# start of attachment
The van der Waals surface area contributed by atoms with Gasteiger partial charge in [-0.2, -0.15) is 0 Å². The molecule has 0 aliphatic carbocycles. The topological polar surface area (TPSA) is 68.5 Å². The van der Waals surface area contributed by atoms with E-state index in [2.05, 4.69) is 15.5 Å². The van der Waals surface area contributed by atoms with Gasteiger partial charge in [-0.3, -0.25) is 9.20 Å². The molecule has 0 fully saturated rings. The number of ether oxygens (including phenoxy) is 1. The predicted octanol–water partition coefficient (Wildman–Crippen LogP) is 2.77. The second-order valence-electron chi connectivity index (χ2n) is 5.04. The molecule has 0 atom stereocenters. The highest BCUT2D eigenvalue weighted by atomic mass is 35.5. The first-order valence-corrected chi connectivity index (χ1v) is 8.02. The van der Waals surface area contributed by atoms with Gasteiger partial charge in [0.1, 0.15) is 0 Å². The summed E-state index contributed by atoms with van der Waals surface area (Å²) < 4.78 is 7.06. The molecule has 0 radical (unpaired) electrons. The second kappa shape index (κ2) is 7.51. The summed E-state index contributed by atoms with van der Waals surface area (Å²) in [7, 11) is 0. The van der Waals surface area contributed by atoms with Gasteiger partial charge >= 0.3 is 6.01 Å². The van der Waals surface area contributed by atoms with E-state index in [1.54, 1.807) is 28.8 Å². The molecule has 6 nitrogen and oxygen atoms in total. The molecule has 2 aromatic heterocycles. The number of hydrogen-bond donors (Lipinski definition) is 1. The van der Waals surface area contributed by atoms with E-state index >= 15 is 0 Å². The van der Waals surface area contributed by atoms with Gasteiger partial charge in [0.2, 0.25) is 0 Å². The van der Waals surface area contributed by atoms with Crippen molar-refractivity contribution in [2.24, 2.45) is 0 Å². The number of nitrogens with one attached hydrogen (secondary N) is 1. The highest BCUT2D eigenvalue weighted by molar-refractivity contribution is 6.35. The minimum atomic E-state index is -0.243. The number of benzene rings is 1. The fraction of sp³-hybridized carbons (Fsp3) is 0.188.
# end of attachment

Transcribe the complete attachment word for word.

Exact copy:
The van der Waals surface area contributed by atoms with Gasteiger partial charge in [-0.2, -0.15) is 0 Å². The molecule has 0 aliphatic carbocycles. The topological polar surface area (TPSA) is 68.5 Å². The van der Waals surface area contributed by atoms with E-state index in [2.05, 4.69) is 15.5 Å². The van der Waals surface area contributed by atoms with Gasteiger partial charge in [-0.3, -0.25) is 9.20 Å². The molecule has 0 fully saturated rings. The number of ether oxygens (including phenoxy) is 1. The predicted octanol–water partition coefficient (Wildman–Crippen LogP) is 2.77. The second-order valence-electron chi connectivity index (χ2n) is 5.04. The molecule has 0 atom stereocenters. The highest BCUT2D eigenvalue weighted by atomic mass is 35.5. The first-order valence-corrected chi connectivity index (χ1v) is 8.02. The van der Waals surface area contributed by atoms with Gasteiger partial charge in [0.1, 0.15) is 0 Å². The summed E-state index contributed by atoms with van der Waals surface area (Å²) < 4.78 is 7.06. The molecule has 0 radical (unpaired) electrons. The second kappa shape index (κ2) is 7.51. The summed E-state index contributed by atoms with van der Waals surface area (Å²) in [7, 11) is 0. The van der Waals surface area contributed by atoms with Gasteiger partial charge >= 0.3 is 6.01 Å². The van der Waals surface area contributed by atoms with E-state index in [1.54, 1.807) is 28.8 Å². The molecule has 6 nitrogen and oxygen atoms in total. The molecule has 2 aromatic heterocycles. The number of hydrogen-bond donors (Lipinski definition) is 1. The van der Waals surface area contributed by atoms with E-state index >= 15 is 0 Å². The van der Waals surface area contributed by atoms with Gasteiger partial charge in [0.2, 0.25) is 0 Å². The van der Waals surface area contributed by atoms with Crippen molar-refractivity contribution in [2.24, 2.45) is 0 Å². The number of nitrogens with one attached hydrogen (secondary N) is 1. The highest BCUT2D eigenvalue weighted by molar-refractivity contribution is 6.35. The minimum atomic E-state index is -0.243. The number of benzene rings is 1. The fraction of sp³-hybridized carbons (Fsp3) is 0.188.